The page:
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One Small Step

By Jim Felder, Madison, Alabama, in November 1997

Ken Kifer wrote: The $64,000 question to me is, how do we start another bike boom? The towns in Alabama that used to have a lot of riders don't have any now, although mountain bike sales are keeping the stores open. The $128,000 question, is how do we get them on the road?

A bike was my main transportation during the early seventies in the north Alabama town where I live.

Today, like many of our towns, enormous growth has made road riding a much more gutsy thing to do... and there are places I rode 25 years ago that I wouldn't drive through today because it isn't safe.

The combination of crime and crowded roads has many bicycles gathering dust. Also, a bike was a noble substitute for a car when I was in my twenties. Today, folks would rather not work that cycle to work.

I started riding seriously again this year. In the early spring, I was the only cyclist in my neighborhood. But I rode every day. Soon my wife got a bike and started joining me. She started with one or two miles trips, and I had to cajole her into those. Now, as fall approaches, I find that she's out there at 6:30 a.m., putting in between 10 and 17 miles nearly every day. And I notice that several neighbors have gotten their bikes down off the hooks, pumped the tires and oiled the chains. I'll bet we saw seven other riders this evening, and that's just the roads, not the bike trails.

If you want my opinion, if you want to get others on the road, ride.

One Step can Save the World

by Ken Kifer

I became an adult during the 60's, a period of time when young people believed we could save the world through our personal actions. The idealism of that time caused young people to volunteer for the Peace Corps, to help with voter registration in Mississippi, to march on Chicago, and to protest at Kent State. There were lots of unpolitical actions as well, such as using a "Save a Tree" bag at the grocery, growing an organic garden, and using a bike instead of driving a car.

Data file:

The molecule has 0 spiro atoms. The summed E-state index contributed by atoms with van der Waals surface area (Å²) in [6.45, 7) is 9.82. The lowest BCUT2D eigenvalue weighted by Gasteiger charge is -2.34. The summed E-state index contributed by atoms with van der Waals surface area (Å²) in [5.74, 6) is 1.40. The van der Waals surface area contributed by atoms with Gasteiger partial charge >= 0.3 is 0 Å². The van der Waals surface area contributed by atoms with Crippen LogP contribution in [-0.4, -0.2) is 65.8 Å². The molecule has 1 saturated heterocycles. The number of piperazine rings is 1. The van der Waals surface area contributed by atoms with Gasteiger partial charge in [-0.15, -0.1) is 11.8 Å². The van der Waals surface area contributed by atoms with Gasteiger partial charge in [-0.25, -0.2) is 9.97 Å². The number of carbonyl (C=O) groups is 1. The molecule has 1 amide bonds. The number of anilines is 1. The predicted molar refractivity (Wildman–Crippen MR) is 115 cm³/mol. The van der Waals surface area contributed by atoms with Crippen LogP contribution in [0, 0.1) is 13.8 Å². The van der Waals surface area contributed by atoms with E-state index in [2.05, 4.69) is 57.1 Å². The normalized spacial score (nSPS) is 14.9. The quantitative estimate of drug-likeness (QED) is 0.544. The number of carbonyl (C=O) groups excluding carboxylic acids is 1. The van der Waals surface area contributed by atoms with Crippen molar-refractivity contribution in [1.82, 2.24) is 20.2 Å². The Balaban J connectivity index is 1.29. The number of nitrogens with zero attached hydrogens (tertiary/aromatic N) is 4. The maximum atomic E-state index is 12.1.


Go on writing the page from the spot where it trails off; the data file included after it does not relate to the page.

I don't know what happened to that idealism. Was it Kent State, the fall of South Vietnam, the resignation of Richard Nixon, the new yuppie generation, the government's involvement in these causes, or just the struggle to find a job in a failing economy?

Whatever happened, the idea of personal responsibility has been lost. Instead of trying to conserve, we have doubled the size of our homes, installed air conditioning in every house and car, and nearly doubled the amount of driving per car, with more cars per family. We have even started using big gas-guzzlers again.

The Bible says, "If you sow the wind, you will reap the whirlwind," and that's exactly what has been happening to us environmentally. Song birds, forests, large animal species, wetlands, and even fish have been disappearing. In addition, we have experienced record droughts and fires, heat-waves and storms, and rains and floods.

For a while, global warming was laughed at as a myth or hoax. But more and more evidence has been coming in. Scientists have now documented the melting of the polar ice caps. This is a poor time to buy land in Florida.

Some people feel we should wait for a big government solution. They forget that the government does nothing unless it is forced to act. Global warming doesn't require big solutions anyway. Each person can make a difference. How? Take a bike to work instead of the car, live in a smaller house, use fans and fluorescent lights, and keep the house cooler in the winter. New possibilities now exist. Solar panels can free us from the power line, and the internet can free us from the cubical at work.

I know these changes will not take us back to the stone age because I have been living a different lifestyle all along. I have a better quality of life because I pay less attention to being comfortable and more to enjoying the adventure of life.

It all comes down to this: we can keep up with the Jonses and watch our planet die, or we can find new ways of being happy.

I think a bike is an important part of the change. Why? First, it frees us partially or completely from the gas-guzzler. Second, it greatly improve our physical and mental health. Third, it gives us healthy fun at little cost.

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08/16/11
Copyright 1999 Bicycling Life Website.